Cloud and Edge Computing

Cloud and Edge Computing

Cloud and Edge Computing

Written by David Linthicum exclusively for Nelson Hilliard

On an Internet of Things (IoT) system running on a public cloud, data frequently needs to be sent from a set of sensors to the database that resides inside of the public cloud.  If this sounds problematic, it is.  The time it takes for the data to be transferred from the sensor or device to the cloud—that is, the latency—is often too long to meet the latency requirements of the IoT system that may depend upon an immediate response. In some cases, the device manufacturers avoid the public cloud, and IoT systems can’t take advantage of the cost and resource efficiencies of cloud-based computing.

Edge computing came up as an alternative to transmitting every piece of data back to a centralized cloud for processing.  Edge computing physically pushes some of the data storage and processing out of the cloud to the edges, typically residing within the device or sensor that collects the data.  However, the data and processing is still coupled with processes and data storage systems on the public cloud, and they act as a single virtual unit.  This has the advantage of eliminating the latency, thus increasing response, which is extremely helpful with IoT systems.  However, it comes at the cost of complexity. 

The idea of edge computing isn’t new, of course—we’ve been doing it for years to solve issues with network latency or machine latency.  Specifically, there are a few existing concepts to consider, including a cloudlet, which is a new architectural element from CMU that arises from the convergence of mobile computing, and cloud computing.  Also, Cisco’s Fog Computing that extends the cloud to be closer to the things that produce and act on IoT data.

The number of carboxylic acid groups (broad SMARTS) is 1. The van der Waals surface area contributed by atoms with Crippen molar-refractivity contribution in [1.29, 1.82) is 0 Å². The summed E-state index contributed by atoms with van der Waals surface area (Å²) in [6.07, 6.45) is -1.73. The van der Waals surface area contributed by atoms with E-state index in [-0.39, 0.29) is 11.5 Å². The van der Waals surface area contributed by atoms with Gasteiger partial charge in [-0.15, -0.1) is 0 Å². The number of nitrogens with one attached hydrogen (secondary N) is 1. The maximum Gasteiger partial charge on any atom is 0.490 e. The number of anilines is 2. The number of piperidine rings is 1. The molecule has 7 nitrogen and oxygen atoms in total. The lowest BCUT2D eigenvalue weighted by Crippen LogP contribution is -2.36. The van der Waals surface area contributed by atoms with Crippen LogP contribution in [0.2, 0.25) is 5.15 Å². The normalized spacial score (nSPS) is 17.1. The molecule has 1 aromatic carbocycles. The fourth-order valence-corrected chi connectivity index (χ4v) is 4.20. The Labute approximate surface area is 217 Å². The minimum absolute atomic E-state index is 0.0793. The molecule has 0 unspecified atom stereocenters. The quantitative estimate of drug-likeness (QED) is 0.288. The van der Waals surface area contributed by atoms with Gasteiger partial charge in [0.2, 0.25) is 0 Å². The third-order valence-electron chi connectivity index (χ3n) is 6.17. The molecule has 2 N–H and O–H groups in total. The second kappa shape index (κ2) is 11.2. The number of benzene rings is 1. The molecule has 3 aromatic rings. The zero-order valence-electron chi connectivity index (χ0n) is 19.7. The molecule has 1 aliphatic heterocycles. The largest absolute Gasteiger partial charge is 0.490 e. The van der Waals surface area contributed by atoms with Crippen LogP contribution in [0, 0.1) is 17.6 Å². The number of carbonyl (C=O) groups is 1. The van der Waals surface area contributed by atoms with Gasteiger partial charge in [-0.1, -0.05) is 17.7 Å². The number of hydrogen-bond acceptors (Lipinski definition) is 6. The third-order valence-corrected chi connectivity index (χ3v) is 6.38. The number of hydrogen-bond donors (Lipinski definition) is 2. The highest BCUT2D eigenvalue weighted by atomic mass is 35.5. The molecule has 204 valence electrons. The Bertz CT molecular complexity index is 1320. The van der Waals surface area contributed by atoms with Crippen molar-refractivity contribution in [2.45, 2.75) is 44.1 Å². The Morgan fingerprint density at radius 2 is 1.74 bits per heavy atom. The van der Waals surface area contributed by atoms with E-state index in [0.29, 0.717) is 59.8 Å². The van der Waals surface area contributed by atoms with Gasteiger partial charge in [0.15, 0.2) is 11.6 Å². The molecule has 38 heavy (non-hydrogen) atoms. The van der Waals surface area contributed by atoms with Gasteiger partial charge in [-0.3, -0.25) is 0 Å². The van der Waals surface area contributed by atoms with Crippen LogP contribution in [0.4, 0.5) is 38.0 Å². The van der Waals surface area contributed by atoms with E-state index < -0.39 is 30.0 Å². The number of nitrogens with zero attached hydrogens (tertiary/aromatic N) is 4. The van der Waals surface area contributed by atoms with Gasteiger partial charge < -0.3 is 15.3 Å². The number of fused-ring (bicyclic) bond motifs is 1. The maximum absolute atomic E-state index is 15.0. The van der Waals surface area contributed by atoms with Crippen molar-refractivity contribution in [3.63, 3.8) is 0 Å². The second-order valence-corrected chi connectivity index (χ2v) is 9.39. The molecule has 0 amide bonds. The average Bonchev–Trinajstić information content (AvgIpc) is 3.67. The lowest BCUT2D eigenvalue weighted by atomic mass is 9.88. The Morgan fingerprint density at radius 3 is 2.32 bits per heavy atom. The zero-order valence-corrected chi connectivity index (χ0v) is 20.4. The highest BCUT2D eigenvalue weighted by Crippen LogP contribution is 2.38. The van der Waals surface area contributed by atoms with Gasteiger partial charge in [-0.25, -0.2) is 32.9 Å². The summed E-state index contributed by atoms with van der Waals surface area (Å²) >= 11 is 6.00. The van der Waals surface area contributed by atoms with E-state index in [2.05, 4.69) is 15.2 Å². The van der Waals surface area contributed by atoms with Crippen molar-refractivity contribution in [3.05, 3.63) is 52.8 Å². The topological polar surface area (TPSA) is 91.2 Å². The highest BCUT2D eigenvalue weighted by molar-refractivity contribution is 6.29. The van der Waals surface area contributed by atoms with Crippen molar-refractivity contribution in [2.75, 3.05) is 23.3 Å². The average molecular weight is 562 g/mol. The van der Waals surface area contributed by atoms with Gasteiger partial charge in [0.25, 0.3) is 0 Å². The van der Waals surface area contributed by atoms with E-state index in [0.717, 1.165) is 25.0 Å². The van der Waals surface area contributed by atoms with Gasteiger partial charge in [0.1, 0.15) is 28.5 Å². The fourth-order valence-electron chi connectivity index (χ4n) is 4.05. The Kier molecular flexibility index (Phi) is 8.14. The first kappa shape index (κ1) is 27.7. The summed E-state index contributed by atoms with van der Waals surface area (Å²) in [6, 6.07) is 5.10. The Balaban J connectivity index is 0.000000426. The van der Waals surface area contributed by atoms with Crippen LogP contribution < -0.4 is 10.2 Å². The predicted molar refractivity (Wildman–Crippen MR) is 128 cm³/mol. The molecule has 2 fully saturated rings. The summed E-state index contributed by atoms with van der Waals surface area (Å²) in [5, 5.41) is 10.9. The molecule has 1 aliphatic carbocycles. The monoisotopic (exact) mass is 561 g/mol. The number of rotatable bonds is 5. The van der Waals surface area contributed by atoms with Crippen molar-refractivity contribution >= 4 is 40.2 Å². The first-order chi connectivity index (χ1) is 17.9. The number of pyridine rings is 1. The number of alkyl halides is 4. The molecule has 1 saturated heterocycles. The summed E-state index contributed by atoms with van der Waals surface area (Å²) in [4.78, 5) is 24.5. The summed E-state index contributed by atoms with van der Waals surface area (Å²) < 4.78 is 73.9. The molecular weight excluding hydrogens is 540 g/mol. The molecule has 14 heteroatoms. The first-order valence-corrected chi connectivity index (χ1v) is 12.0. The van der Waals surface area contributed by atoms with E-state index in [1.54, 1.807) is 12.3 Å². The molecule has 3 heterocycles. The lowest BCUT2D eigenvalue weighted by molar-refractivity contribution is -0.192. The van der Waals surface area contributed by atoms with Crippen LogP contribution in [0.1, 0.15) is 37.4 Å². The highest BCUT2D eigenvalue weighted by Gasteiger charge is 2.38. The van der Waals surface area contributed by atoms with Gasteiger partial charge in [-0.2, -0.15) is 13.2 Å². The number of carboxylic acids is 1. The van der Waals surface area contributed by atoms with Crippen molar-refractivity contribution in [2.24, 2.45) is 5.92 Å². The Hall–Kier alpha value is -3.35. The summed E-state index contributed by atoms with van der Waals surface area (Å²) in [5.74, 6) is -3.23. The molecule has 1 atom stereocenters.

The problem is that IoT applications need to react almost instantly to the data generated by a sensor or device, such as shutting down a smelting machine that’s about to overheat and explode. There are hundreds of use cases where reaction time is a key component in an IoT system, which is why latency is such an important concept.  Reliability and data processing are critical as well, such as processing data without depending upon communications with a remote cloud-based application. 

Thus, edge computing as it relates to cloud computing is becoming a more important concept, and best practice.  This frees the cloud application architect from having to send all data back to the public cloud.  However, it does not give up the notion that the system that resides in the public cloud, as well as the system on the edge, are separate.  The core idea of edge computing is that those two components, while physically distributed, are virtually coupled. 

As the edge components move around, they should be automatically located and their data synced with a centralized data store.  The data stored in the cloud becomes the single source of truth.  However, the data may be stored temporarily at the edge, and processing can occur there as well. 

The application of this concept will free many IoT systems from their platform to non-cloud limits.  The need for computing at the edge of the cloud becomes more critical as more IoT systems and services find their way to public clouds.  Edge computing is something that fills a need as enterprises stand up IoT systems and look for the efficiency of cloud computing.


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David S. Linthicum is a managing director and chief cloud strategy officer. David is internationally recognized as the worlds No.1 cloud computing industry expert, pundit and thought-leader.

(Disclosure: David Linthicum’s views in the blogs, video shows and podcasts are his OWN and are NOT financially sponsored by Nelson Hilliard)

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